Attending an Olympic forum in Sydney, Coates told delegates that
construction had not commenced on some venues, infrastructure was
significantly delayed and water quality was also a major concern two
years out from the Games.
He warned, however, that there was no "plan B" to find another host.
"I think this is a worse situation than Athens," said the
Australian, referring to preparations for the 2004 Games, which were
plagued by construction delays.
"In Athens, we were dealing with one government and some city
responsibilities. Here, there's three.
"There is little co-ordination between the federal, the state
government and the city — which is responsible for a lot of the
"And this is against a city that's got social issues that also have
to be addressed; a country that's also trying to deal with the FIFA
World Cup coming up in a few months.
"It's the worst that I've experienced."
The first Games on the South American continent have been plagued by
delays, rising costs and bad communication between different levels
of the Brazilian government and organizers, prompting criticism from
international sports federations.
Rio's Mayor Eduardo Paes said the city “has to accept the criticism
and work hard.
"We have to work with great zeal and dedication in order to deliver
everything on time," the news site G1 reported him as saying.
Local Games organizers pointed out they were moving in the right
"The time has now passed when general discussions about the progress
of preparations contribute to the journey towards the Games," Rio
2016 said in a statement.
"It is time for us to focus on the work to be done and on engaging
They noted that important decisions were taken recently on the Games
budget and said improved communications between federal, state and
city authorities were reaping benefits. They also urged the IOC to
get behind the city.
"The support of the International Olympic Committee is also
crucial," the statement added.
"We have an historic mission: to organize the first Olympic and
Paralympic Games in Brazil and in South America. We are going to
achieve this. In 2016, Rio will host an excellent Games that will be
delivered absolutely within the agreed timelines and budgets."
The IOC announced a series of measures earlier this month to
kick-start lagging preparations.
"These measures include dedicated joint task forces with the
organizers, recruitment of a local construction manager, creating a
high-level decision-making body bringing together the IOC,
government and all key partners of the project, and more regular
visits by Olympic Games executive director Gilbert Felli," the IOC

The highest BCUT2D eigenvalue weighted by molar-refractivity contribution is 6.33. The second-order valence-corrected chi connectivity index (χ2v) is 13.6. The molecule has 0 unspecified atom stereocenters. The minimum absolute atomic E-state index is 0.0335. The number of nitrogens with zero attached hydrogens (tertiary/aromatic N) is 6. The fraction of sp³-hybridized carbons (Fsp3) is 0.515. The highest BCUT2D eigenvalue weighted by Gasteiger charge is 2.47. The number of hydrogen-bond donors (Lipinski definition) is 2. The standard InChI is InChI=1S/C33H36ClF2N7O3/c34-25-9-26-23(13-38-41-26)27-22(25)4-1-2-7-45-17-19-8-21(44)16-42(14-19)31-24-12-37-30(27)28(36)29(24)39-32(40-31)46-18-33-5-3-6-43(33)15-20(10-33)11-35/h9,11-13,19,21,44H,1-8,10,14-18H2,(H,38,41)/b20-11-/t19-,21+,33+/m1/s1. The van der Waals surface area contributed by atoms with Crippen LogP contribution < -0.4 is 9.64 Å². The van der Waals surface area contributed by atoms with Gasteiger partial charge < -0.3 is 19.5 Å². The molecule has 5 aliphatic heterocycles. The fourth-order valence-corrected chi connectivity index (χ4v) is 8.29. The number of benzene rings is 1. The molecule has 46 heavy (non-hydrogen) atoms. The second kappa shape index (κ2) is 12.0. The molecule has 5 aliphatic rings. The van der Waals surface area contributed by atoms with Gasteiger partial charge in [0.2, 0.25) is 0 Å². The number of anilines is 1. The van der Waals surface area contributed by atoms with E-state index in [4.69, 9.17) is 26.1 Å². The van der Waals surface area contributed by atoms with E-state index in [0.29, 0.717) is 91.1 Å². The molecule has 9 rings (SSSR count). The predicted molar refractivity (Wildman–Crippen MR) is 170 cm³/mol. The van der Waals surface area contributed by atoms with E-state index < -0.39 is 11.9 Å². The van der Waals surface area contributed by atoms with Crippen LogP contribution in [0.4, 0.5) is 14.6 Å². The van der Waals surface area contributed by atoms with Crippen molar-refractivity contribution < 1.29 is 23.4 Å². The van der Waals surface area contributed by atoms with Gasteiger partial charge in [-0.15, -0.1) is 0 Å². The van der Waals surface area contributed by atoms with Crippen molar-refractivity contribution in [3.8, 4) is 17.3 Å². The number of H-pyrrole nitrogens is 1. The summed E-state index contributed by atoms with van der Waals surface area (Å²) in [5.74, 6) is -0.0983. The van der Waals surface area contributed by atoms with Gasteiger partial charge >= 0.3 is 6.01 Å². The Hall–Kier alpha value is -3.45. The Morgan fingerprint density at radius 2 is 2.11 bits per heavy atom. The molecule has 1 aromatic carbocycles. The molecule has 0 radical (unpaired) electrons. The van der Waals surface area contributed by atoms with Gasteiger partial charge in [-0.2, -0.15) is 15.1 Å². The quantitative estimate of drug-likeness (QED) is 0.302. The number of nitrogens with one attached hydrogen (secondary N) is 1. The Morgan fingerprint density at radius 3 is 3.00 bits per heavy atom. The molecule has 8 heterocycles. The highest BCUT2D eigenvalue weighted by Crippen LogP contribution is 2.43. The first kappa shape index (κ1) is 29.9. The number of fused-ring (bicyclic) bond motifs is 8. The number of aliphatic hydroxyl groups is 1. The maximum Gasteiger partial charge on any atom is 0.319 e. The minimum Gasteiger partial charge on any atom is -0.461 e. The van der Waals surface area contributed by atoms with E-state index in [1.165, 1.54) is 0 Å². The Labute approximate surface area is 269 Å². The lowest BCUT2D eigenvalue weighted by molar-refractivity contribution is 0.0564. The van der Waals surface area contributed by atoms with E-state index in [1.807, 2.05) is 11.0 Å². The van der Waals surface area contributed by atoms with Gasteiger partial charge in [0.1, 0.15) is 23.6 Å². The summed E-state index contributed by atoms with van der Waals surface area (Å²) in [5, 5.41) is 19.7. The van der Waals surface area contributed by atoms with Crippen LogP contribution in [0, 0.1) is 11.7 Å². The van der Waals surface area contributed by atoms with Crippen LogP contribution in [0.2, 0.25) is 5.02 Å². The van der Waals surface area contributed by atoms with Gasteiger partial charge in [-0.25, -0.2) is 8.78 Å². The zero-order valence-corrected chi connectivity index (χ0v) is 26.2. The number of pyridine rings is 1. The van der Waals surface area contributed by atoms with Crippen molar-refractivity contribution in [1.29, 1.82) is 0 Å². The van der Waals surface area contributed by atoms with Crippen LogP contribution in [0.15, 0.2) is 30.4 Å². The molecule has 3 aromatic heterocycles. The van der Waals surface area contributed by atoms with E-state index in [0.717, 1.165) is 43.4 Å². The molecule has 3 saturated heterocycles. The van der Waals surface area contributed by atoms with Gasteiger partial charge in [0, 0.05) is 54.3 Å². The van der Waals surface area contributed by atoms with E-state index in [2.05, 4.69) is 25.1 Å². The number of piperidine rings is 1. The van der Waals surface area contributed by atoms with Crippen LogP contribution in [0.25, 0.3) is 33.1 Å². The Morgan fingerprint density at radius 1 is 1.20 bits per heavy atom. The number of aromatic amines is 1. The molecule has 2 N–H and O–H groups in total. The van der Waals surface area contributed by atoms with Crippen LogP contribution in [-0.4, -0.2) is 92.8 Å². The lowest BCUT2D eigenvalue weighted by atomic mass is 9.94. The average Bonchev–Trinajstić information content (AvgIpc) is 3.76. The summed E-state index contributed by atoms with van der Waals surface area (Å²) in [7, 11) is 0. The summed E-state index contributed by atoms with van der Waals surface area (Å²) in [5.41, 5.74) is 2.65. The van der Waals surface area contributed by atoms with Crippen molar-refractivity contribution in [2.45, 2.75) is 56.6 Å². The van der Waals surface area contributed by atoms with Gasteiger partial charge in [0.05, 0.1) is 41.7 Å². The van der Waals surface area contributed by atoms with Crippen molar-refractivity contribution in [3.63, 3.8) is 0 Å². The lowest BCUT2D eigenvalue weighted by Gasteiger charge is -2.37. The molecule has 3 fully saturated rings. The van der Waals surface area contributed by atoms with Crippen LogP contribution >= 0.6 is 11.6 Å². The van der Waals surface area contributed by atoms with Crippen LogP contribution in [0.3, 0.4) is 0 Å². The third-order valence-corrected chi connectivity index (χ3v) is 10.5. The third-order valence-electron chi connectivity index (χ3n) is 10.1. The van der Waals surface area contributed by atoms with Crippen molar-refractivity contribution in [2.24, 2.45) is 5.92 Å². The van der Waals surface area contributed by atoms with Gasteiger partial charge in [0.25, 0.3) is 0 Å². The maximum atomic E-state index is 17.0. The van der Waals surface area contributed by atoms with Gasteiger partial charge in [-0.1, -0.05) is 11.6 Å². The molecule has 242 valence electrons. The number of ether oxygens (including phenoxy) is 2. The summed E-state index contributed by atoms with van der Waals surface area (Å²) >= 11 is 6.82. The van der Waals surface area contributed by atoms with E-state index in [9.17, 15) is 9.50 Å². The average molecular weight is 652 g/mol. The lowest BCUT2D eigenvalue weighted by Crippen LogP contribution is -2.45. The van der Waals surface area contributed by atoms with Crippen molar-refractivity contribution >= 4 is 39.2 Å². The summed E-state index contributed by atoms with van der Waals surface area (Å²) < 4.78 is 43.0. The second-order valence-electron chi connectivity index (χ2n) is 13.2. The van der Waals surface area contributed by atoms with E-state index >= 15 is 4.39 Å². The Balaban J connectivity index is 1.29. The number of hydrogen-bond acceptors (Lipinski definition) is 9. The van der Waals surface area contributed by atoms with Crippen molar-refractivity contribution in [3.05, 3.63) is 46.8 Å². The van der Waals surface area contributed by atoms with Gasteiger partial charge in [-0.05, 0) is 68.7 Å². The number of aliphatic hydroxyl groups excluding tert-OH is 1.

said in a statement.
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"Mr Felli has received a very positive response on the ground in the
past few days, and a number of recent developments show that things
are moving in the right direction.
"Now is a time to look forward to work together and to deliver great
Games for Rio, Brazil and for the world, and not to engage in
discussion of the past.
"We continue to believe that Rio is capable of providing outstanding
UNDER THE SPOTLIGHT
Brazil has been under the spotlight for the more immediate concern
of the soccer World Cup finals starting in June.
Amid problems with stadium construction, labor unrest and security
in other parts of the country, thousands of troops were deployed to
Rio's slums in February to wrest them back from the control of drug
gangs and criminals.
Coates has made six visits to Rio as a member of the IOC's
Although Rio organizers boasted the same number of staff as London's
two years before the 2012 Games, they lacked experience, Coates
He pointed to only two staff working in the Games' tests department,
though test events were scheduled to start this year.
As Australian Olympic Committee president, Coates also spoke of the
country's sports leaders and team managers "not getting answers" to
any of their questions on visits.
"Can they use the carparks in the village for recovery centers? What
will be the time to take from this venue to this venue?
"All of those things, they're being fobbed off.
"But again, we just have to make it happen — and that's the IOC's
approach. You can't walk away from this.
"If it comes off — the first Games on the South American continent,
in a magical city in so many ways — it'll be a wonderful experience
for the athletes."
(Reporting by Ian Ransom, additional reporting by Andrew Downie,
editing by Amlan Chakrabort, Patrick Johnston, Pritha Sarkar and Toby
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